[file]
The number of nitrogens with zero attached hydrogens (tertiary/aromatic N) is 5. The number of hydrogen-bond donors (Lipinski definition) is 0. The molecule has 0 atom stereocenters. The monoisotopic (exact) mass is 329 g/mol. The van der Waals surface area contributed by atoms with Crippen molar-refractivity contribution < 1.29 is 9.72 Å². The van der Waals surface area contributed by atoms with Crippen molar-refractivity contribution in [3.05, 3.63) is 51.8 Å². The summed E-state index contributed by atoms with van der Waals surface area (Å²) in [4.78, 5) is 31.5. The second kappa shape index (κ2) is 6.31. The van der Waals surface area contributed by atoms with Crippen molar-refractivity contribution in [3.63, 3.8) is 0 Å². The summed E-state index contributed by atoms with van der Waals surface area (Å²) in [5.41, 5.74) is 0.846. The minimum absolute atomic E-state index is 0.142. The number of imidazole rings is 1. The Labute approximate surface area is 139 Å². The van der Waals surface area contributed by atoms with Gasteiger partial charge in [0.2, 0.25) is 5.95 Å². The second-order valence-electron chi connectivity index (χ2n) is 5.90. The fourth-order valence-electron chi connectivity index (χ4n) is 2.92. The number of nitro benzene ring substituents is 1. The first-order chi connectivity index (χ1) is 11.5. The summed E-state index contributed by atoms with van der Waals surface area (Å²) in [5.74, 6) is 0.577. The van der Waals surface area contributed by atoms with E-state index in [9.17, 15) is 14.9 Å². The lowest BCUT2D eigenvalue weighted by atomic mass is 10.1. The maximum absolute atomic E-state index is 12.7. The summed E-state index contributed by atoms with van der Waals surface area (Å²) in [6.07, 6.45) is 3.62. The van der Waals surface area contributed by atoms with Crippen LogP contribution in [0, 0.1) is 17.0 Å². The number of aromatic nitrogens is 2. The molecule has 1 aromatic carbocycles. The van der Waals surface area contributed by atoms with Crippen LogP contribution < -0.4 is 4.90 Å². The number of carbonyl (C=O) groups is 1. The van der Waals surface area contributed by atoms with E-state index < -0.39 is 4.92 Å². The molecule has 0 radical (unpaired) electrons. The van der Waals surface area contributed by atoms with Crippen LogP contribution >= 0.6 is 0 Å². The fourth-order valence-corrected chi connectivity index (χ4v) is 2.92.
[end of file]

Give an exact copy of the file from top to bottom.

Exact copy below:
The number of nitrogens with zero attached hydrogens (tertiary/aromatic N) is 5. The number of hydrogen-bond donors (Lipinski definition) is 0. The molecule has 0 atom stereocenters. The monoisotopic (exact) mass is 329 g/mol. The van der Waals surface area contributed by atoms with Crippen molar-refractivity contribution < 1.29 is 9.72 Å². The van der Waals surface area contributed by atoms with Crippen molar-refractivity contribution in [3.05, 3.63) is 51.8 Å². The summed E-state index contributed by atoms with van der Waals surface area (Å²) in [4.78, 5) is 31.5. The second kappa shape index (κ2) is 6.31. The van der Waals surface area contributed by atoms with Crippen molar-refractivity contribution in [3.63, 3.8) is 0 Å². The summed E-state index contributed by atoms with van der Waals surface area (Å²) in [5.41, 5.74) is 0.846. The minimum absolute atomic E-state index is 0.142. The number of imidazole rings is 1. The Labute approximate surface area is 139 Å². The van der Waals surface area contributed by atoms with Gasteiger partial charge in [0.2, 0.25) is 5.95 Å². The second-order valence-electron chi connectivity index (χ2n) is 5.90. The fourth-order valence-electron chi connectivity index (χ4n) is 2.92. The number of nitro benzene ring substituents is 1. The first-order chi connectivity index (χ1) is 11.5. The summed E-state index contributed by atoms with van der Waals surface area (Å²) in [5.74, 6) is 0.577. The van der Waals surface area contributed by atoms with E-state index in [9.17, 15) is 14.9 Å². The lowest BCUT2D eigenvalue weighted by atomic mass is 10.1. The maximum absolute atomic E-state index is 12.7. The summed E-state index contributed by atoms with van der Waals surface area (Å²) in [6.07, 6.45) is 3.62. The van der Waals surface area contributed by atoms with Crippen LogP contribution in [0, 0.1) is 17.0 Å². The number of aromatic nitrogens is 2. The molecule has 1 aromatic carbocycles. The van der Waals surface area contributed by atoms with Crippen LogP contribution < -0.4 is 4.90 Å². The number of carbonyl (C=O) groups is 1. The van der Waals surface area contributed by atoms with E-state index < -0.39 is 4.92 Å². The molecule has 0 radical (unpaired) electrons. The van der Waals surface area contributed by atoms with Crippen LogP contribution >= 0.6 is 0 Å². The fourth-order valence-corrected chi connectivity index (χ4v) is 2.92.